The elite women can expect mild conditions, with the race starting bright and early at 8.50am AEDT. It's a slight modification to the normal course around Buninyong, which still takes in the key ascent of Mt Buninyong, but there's a new deviation to the back half going via the grounds of new sponsors, Federation University.
It's going to be interesting to see how the changes effect the race, there's one less ascent of the key climb and non-climbers will have a bit more of a chance to recover after the three-kilometre ascent. The new section isn't without its difficulties, however. There are very technical corners and some sharp pinches of climbing.
The weather will milder than Saturday, with the mercury set to rise to 27 and a gusty tailwind predicted for the Mt Buninyong climb. A tailwind will significantly advantage the climbers in the race, so any change in the wind direction will have a crucial impact on the race.
For the women's event, it would be surprising to see too much of a departure from the recent trend of either a solo winner or a few riders fighting it out off the front of the race.
It's been a rare Australian road national championships so far with the women's arm of Michelton-Scott claiming only one jersey so far (Alex Manly in the Under 23 TT). The women's race is normally all about Michelton-Scott - they bring the strongest riders and support staff and their fifth rider would be as strong as most teams' leader.
They may not have it all their way this year however.
Their star power will likely be put to use supporting Amanda Spratt. The two-time champion and last year's runner-up is coming off her best season and her climbing style is perfectly suited to the Mt Buninyong climb. She loves having a good January to kick-start her year and with the announcement that she'll be targeting the Ardennes classics and not going to the Commonwealth Games, she can afford to be a bit better at this stage of the season.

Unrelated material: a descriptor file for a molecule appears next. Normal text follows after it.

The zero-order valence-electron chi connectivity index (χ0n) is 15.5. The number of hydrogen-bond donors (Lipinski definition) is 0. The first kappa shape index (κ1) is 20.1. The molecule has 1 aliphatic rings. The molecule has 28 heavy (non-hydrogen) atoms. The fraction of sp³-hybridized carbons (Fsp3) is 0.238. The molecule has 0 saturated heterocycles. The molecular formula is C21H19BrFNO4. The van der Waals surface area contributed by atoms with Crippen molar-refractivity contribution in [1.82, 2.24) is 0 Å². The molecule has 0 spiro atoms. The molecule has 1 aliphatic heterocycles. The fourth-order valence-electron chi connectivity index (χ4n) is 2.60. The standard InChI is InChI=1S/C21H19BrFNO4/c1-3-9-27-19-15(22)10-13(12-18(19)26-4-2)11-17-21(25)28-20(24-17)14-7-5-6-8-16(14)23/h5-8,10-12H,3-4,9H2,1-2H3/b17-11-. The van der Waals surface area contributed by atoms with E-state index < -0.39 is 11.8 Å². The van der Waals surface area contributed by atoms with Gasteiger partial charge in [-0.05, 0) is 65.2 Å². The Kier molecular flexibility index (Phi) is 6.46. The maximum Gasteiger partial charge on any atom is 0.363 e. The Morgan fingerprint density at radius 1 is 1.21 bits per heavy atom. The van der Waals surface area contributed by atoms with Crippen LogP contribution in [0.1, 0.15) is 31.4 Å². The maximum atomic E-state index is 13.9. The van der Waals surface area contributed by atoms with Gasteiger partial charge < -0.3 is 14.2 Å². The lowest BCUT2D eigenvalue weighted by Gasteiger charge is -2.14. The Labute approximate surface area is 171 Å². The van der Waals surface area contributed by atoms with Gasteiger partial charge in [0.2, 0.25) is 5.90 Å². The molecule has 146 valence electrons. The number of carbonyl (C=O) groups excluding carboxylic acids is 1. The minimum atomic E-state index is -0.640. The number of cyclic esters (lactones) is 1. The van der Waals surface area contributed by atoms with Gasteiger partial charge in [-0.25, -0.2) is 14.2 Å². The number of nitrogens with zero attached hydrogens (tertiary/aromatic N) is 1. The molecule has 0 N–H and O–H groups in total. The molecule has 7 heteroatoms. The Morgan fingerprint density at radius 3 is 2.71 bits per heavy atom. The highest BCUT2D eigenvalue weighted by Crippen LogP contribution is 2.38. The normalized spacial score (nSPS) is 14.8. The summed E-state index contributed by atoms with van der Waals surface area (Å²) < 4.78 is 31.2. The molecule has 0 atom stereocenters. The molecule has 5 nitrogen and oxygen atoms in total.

The support crew comprises Jessica Allen, Jenelle Crooks, Gracie Elvin, Lucy Kennedy, Alex Manly and Sarah Roy.
Roy and Elvin will likely be kept in reserve if it comes down to a final sprint and Crooks is the sort of rider that could be used to mark dangerous moves before attacking herself. Kennedy is a superb climber and may form a 1-2 punch with Spratt at the end of the race.
The consistent problem for the other elite riders who ply their trade in Europe has been combating the Michelton-Scott numbers as they are normally without team support and co-operation is very limited. This year however, they have a secret weapon.
Katrin Garfoot is going to be the wildcard going into the race. By far the strongest rider in the race, there are few in the world who can produce the same power. Her ride last year to the win was incredible.
After riding the front up the climb for the first few laps to tire the field out, she took a few laps off then came back to reel the breakaway in and then attack over the top. Spratt then went away and was being chased down by Kennedy until Garfoot jumped across the gap and towed Spratt clear.
She did the job of three riders last year and still ended up winning, so it's hard to see a scenario where she's not at least in the fight for the victory. That's if she's not too fatigued from her powerful time trial performance, where she made a very sharp field look mediocre.
There are numerous other riders who will see Garfoot's presence as their best chance for a victory in years. However you look at it, Michelton-Scott has to plan around Garfoot to some extent, either send some riders in the break and trust them to get the job done, or contrive a situation to get Spratt or Kennedy up the road in a more selective affair.
That will open the door for those other professionals, who for years have been marked out of the race but may find themselves slipping under the radar this time around.